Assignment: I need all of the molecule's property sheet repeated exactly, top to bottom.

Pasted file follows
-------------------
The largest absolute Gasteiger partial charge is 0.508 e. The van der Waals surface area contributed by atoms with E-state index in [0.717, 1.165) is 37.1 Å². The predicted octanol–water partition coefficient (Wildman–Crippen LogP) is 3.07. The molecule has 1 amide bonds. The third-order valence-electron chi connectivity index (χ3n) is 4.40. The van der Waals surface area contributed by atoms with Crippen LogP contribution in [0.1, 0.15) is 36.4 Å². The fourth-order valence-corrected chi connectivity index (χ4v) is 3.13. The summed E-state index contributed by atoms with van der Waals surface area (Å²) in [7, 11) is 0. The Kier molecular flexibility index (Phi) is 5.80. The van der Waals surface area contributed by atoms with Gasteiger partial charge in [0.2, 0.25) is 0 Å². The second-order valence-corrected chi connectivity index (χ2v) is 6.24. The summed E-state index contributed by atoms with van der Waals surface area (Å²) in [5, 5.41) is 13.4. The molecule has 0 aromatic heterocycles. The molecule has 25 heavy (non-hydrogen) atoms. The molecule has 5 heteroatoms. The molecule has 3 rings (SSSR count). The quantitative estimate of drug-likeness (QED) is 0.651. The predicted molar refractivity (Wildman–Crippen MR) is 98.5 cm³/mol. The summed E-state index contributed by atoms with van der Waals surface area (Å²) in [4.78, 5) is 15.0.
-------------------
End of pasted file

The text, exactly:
The largest absolute Gasteiger partial charge is 0.508 e. The van der Waals surface area contributed by atoms with E-state index in [0.717, 1.165) is 37.1 Å². The predicted octanol–water partition coefficient (Wildman–Crippen LogP) is 3.07. The molecule has 1 amide bonds. The third-order valence-electron chi connectivity index (χ3n) is 4.40. The van der Waals surface area contributed by atoms with Crippen LogP contribution in [0.1, 0.15) is 36.4 Å². The fourth-order valence-corrected chi connectivity index (χ4v) is 3.13. The summed E-state index contributed by atoms with van der Waals surface area (Å²) in [7, 11) is 0. The Kier molecular flexibility index (Phi) is 5.80. The van der Waals surface area contributed by atoms with Gasteiger partial charge in [0.2, 0.25) is 0 Å². The second-order valence-corrected chi connectivity index (χ2v) is 6.24. The summed E-state index contributed by atoms with van der Waals surface area (Å²) in [5, 5.41) is 13.4. The molecule has 0 aromatic heterocycles. The molecule has 25 heavy (non-hydrogen) atoms. The molecule has 5 heteroatoms. The molecule has 3 rings (SSSR count). The quantitative estimate of drug-likeness (QED) is 0.651. The predicted molar refractivity (Wildman–Crippen MR) is 98.5 cm³/mol. The summed E-state index contributed by atoms with van der Waals surface area (Å²) in [4.78, 5) is 15.0.